Even as adults, we experience loneliness and yearnings, despite our achievements.
In my writing, I try to be honest about those feelings. Most kids don’t talk to other kids about these problems, so I let my characters experience them. I hope when people read my books, they think, “Oh! Someone else feels like that!” I hope they see the truth and the foibles of my characters, and that when they turn the last page, they leave my books feeling good (and wanting more!).
That said, my books have been described as humorous, which I consider the highest of compliments. Making someone laugh through the written word is challenging, especially these days when children have so many forms of entertainment at their fingertips. I try to build characters who will inherently make the story funny, whether through interior dialogue, snappy repartee, or plot twists.
Hailee Richardson is the most unreliable narrator I’ve written to date. The main character in A WHOLE LOT OF LUCKY, Hailee Richardson rides to school on a three dollar bike her mom bought last year at a garage sale (a boy’s bike, no less), wears clothes from thrift shops, and has no cell phone. One night she wakes up to hear her father screaming—then her mother! Robbers! she thinks! Murderers! Suddenly, Dad starts laughing; Mom cries; and the screaming begins again. Even though she’s scared out of her wits, Hailee takes a moment to think, If they’d bought me a phone, I could call 911. When she finally forces herself downstairs to see what’s happening, she discovers they’ve just won the lottery. She will now ride to school in a limo. Her life does change, of course, but not in the ways she’d hoped.
Adding to the previous question, how much inspiration, have events in your own life played a part in your books? Anyone who you knew in real life, now characters in your books? And if so, who? It’s okay, you can tell us. Nobody reads this.
I have a picture book idea for a character named Rosen the Rat. But that’s all I am willing to say at this point.
(Note to the Mixed-Up staff, please edit out the previous answer)
Who plays Violet Raines in the movie? By the way, feel free to substitute a different character instead of Violet, but no answers of “Oh, I really haven’t thought about that.”
Actually, I’m casting for A WHOLE LOT OF LUCKY (in my own personal Hollywood).
I had to look around for someone who could play Hailee Richardson with nuance. Hailee’s role could easily be overplayed because she’s got such a hyperbolic point of view, so I had to find someone who not only looked the part, but could convey Hailee’s perspective in a genuine sense.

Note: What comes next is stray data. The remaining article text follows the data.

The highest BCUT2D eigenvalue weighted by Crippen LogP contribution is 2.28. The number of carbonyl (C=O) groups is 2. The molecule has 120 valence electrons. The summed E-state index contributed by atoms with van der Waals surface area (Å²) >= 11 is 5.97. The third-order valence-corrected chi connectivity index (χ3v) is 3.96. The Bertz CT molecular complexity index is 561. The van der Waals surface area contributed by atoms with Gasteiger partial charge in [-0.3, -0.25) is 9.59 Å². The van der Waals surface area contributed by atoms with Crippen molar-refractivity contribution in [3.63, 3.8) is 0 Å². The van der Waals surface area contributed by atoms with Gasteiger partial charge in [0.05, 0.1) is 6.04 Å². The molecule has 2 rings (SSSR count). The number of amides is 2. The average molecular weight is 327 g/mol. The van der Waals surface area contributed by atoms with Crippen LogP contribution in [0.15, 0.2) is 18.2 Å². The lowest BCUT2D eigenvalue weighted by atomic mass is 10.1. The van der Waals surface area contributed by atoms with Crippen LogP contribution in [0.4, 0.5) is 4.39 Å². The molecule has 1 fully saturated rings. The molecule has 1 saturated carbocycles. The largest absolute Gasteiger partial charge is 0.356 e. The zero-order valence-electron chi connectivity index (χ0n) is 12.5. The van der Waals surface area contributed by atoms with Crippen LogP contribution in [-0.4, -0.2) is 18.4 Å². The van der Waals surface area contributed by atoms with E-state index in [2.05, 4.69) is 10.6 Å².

Willow Shields would be a great choice! She’s got the kind of face that could be outdoorsy or pretty, which is exactly what Hailee is, except she doesn’t realize that second part yet. Photos of Willow Shields (who played Primrose in The Hunger Games) show the wide range of open expression she is capable of.
Colin Farrell is the obvious choice for Hailee’s dad. As seen on Saturday Night Live, Colin has good comedic timing—perfect for Hailee’s dad, with his lame jokes and his ongoing battle with the bougainvillea that’s overtaking the garage. Additionally, I believe I would find this Irishman very easy to work with.
Are you working on something now and without giving away too much, what is it and when can we expect it?
Ah! I am working on something middle-grade, but I cannot talk about it! I just can’t! I once told someone the title of a work-in-progress and immediately, I felt energy drain from me, like a juice pouch punched open and left lying on its side.
Okay, this is the part of the interview, where you tell me how much you enjoyed speaking to me.
Thank you so much for hosting me here at From the Mixed-Up Files, Jonathan! I enjoyed it and had fun!
Well, I want to thank Danette Haworth for taking the time to speak with us today. And as an added bonus, Danette has graciously offered to send an autographed-copy of A WHOLE LOT OF LUCKY to one lucky reader. Just comment away or share this on Facebook or Twitter for entries. Within the next week, a winner will be selected.
Jonathan Rosen is a high school English teacher, living in South Florida. He writes middle-grade geared toward boys, because he finds they share the same sensibilities and sense of humor. Jonathan has lived all over the world and is hoping to eventually find a place that will let him stay.